Knights of Edward I

  Extracted from the Knights of Edward I Volume I (A to E) (1929) and Volume V (T to Z) 1932 both published by the Harleian Society. Men holding certain offices seem to have usually been Knights, such as Sheriffs, Escheators, Constables of Castles, those summoned to Military Councils, many of the Judges, and probably all the Knights of the Shire. Several of the Fideles of Ireland, summoned in or about 1302, were certainly of knightly rank. The King also has a right to distrain for Knighthood all who have 20 p.a. in lands or a Knight's Fee worth 20 p.a."
Adam de Brus   Peter de Brus   William le Constable  
Robert le Constable of Burton   Robert le Constable of Flamborough   Simon le Constable  

Sources referred to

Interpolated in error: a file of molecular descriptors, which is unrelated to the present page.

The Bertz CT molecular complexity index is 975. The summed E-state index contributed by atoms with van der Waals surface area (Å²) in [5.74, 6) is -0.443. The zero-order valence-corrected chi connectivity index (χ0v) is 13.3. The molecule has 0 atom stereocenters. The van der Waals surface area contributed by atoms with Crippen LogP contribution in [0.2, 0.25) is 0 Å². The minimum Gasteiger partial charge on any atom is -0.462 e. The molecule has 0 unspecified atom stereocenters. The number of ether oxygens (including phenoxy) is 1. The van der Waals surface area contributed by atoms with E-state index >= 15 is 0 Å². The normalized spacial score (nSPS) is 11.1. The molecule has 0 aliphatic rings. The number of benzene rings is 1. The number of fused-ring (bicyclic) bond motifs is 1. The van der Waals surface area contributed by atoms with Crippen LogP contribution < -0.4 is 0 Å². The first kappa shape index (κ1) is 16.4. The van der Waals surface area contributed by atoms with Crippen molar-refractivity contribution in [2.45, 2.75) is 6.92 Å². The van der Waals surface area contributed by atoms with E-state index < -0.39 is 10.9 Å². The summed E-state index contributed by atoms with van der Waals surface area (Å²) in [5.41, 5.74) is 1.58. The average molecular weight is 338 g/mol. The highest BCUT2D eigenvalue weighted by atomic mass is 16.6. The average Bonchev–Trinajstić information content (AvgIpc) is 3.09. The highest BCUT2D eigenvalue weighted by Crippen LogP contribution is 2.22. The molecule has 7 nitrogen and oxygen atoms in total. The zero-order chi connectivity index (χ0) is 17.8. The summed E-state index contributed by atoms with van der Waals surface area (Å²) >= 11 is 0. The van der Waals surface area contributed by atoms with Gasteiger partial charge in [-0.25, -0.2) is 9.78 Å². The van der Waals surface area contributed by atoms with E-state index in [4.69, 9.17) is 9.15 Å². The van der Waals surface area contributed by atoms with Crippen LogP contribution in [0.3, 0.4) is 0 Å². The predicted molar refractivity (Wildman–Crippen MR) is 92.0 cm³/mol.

The Patent Rolls (P.R.), which begin 1201, contain a record of the patent, i.e. open or public letters of the King or his ministers directed to various persons, and include grants of land or of offices, deeds of various kinds, and an enormous collection of miscellaneous matter. The Parliamentary Writs (P.W.) contain summonses to Parliament, to Councils, or to military service, and many other matters. Most of the knights about whom anything is known, and many lesser men are named in these. The Close Rolls (C.R.), dating from 1204, and also largely calendared and printed, contain a summary of the closed, sealed up, or more personal letters sent out in the same way much of the information being of like character with that found in the Patent Rolls, but with the addition of a good deal that might be described as family history, since they not infrequently state that certain persons have desired matters of interest to themselves to be entered upon the Close Roll The Fine Rolls (F.R.) are in the main, though sometimes indirectly, concerned with the passage of money to the King. They record the deaths of tenants in capite, when death duties in the form of fees paid for " relief " became due, and they note the appointment of many officials, such as sheriffs, constables of castles, and guardians of estates, many of whom gave money for their privileges, besides the sums exacted for breaches of the law and for various forms of licence The Charter Rolls (Cart.R.) contain a record of charters of the King or of others, grants of land and or of such privileges as markets and fairs, and much other information, and are particularly useful to those engaged in tracing the history of parishes or of manors. The Inquisitions record (Inq.) enquiries made after the deaths of tenants in capite as to what lands they held, of whom, by what tenure, their value, the names and ages of the next heirs and sometimes of sub-tenants, with occasional reference to marriage settlements and other family matters. They include also Proofs of Age, with the names of many who were present at or who remembered the birth enquired into, and not a little amusing testimony